Things You'll Need
2-3 bags of topsoil, depending on barrel size
Weed-free mesh or plastic (optional)
Blooming plants or flower seeds
- Vary the planting in the barrel so the flowers have some room to grow, yet are placed tightly enough to avoid having to weed often. You may also wish to lay weed-free mesh or plastic under the topsoil and flowers.
Half-barrels have become a decorating staple in yards and flowerbeds across America, regardless of how or what they display. Here is one suggestion of how to make an attractive addition to your yard with a half-barrel.
Once the snow shovels are placed a little farther from the door and spring is in gear, barrels can be found in a few retail places. Those include hardware stores, some grocery stores, the occasional garden center, and sometimes where plants or hanging flowers and pots are sold. If you make a trek in the meantime to the more rural areas, keep your eyes peeled there as well—and you just might find a greater assortment of barrels—and that they cost less, too. If the authentic wooden, metal-banded barrels elude you, however, take heart. Some craft stores sell very realistic plastic versions, which are not only cheaper than the real deal, but also hardier overall. They won’t rust out, and the slats won’t collapse, especially if you live in a four-season climate.
Anchor to a LocationDecide on a spot to anchor the barrel in the garden. Since barrels are especially popular when placed on their sides, here are some instructions for doing just that. Dig a space equal to the earth-side of the barrel, anchoring a portion of it into the ground. Slide it in at about a 45-degree angle, arranging the dirt solidly around the base. If you want the planter to appear as if flowers or plants are “pouring out” of it, tip it with the opening either deeper into the dirt, or create a small dirt hill at the opposite end with the dirt packed around it.
Filling and CareAdd topsoil inside and around the barrel; angle the inside soil with a deeper amount farther inside, and shallower toward the opening. The entire barrel does not, however, need to be filled with dirt. Now sprinkle a good fertilizer within the barrel’s dirt before filling with plants. Flowers of assorted colors and heights create an interesting look, or you may choose to go with one type. You can plant either flowering plants or seeds that will sprout later, and choose between annuals or perennials—going with either tried-and-true domestic varieties or wildflowers. Extend some flowers so they appear at the opening to the barrel as well as in a small portion of the soil just outside of it. Arrange your display so the flowers will seek the sunlight at the mouth of the barrel.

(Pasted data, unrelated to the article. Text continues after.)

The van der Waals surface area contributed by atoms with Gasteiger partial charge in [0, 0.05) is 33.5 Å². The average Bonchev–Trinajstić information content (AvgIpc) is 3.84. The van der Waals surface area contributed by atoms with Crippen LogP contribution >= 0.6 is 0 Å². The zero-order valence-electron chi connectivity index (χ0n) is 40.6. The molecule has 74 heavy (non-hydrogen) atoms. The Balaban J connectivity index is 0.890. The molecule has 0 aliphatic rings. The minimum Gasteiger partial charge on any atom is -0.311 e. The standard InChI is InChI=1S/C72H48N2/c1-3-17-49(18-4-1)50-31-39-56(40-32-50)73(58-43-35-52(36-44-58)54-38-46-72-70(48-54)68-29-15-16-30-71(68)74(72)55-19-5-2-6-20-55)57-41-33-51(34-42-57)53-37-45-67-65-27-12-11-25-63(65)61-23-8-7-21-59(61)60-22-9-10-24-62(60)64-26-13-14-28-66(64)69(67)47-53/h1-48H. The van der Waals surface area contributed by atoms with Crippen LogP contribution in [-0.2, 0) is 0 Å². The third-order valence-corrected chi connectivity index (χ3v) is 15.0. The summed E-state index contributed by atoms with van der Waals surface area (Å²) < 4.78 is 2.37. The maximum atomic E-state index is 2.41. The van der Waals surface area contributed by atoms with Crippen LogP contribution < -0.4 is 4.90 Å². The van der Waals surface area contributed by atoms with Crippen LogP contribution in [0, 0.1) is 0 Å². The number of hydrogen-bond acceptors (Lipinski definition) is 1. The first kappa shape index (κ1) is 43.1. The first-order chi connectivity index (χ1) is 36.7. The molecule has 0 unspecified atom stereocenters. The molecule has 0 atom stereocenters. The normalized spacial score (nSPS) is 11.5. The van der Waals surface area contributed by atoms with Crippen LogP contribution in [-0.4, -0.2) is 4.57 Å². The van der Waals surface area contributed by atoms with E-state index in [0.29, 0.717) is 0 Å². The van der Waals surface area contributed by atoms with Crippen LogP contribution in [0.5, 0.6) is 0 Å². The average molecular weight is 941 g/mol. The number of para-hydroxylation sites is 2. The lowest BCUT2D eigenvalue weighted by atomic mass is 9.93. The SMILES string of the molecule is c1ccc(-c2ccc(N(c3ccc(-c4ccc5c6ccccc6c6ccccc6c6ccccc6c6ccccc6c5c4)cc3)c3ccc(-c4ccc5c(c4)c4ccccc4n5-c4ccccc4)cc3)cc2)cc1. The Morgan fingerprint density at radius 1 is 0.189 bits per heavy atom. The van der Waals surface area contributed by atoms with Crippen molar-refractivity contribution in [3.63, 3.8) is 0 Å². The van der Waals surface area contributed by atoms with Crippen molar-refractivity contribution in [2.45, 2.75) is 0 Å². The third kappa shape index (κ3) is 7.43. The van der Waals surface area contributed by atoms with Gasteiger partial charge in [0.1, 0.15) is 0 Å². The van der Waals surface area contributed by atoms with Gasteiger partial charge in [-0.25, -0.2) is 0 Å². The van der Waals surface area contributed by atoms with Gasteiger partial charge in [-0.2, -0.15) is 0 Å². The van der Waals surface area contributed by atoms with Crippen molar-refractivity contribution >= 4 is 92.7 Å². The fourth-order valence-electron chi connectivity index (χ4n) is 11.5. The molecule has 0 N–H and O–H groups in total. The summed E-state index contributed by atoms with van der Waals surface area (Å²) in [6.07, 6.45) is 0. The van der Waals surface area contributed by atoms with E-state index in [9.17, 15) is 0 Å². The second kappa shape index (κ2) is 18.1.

Extend the ThemeDepending on where you decide to place the planter, you may want to couple it with matching flowers on a rustic door wreath, planter box, wall accents, or furniture in coordinating colors or style. Or, you can add similar rustic touches to set off the barrel, such as antique pieces in wood or metal banding, or a complementary water fountain.
Based in Detroit, Wendy Clem has been writing since 1984. Her work has been published in print and online, including "Woman's Day," "Detroit Monthly" and "Signature" magazines. Her expertise in autos and business, how-to pieces and breaking news has resulted in positions from freelancer to senior managing editor. Clem holds a Bachelor of Fine Arts in journalism from Wayne State University.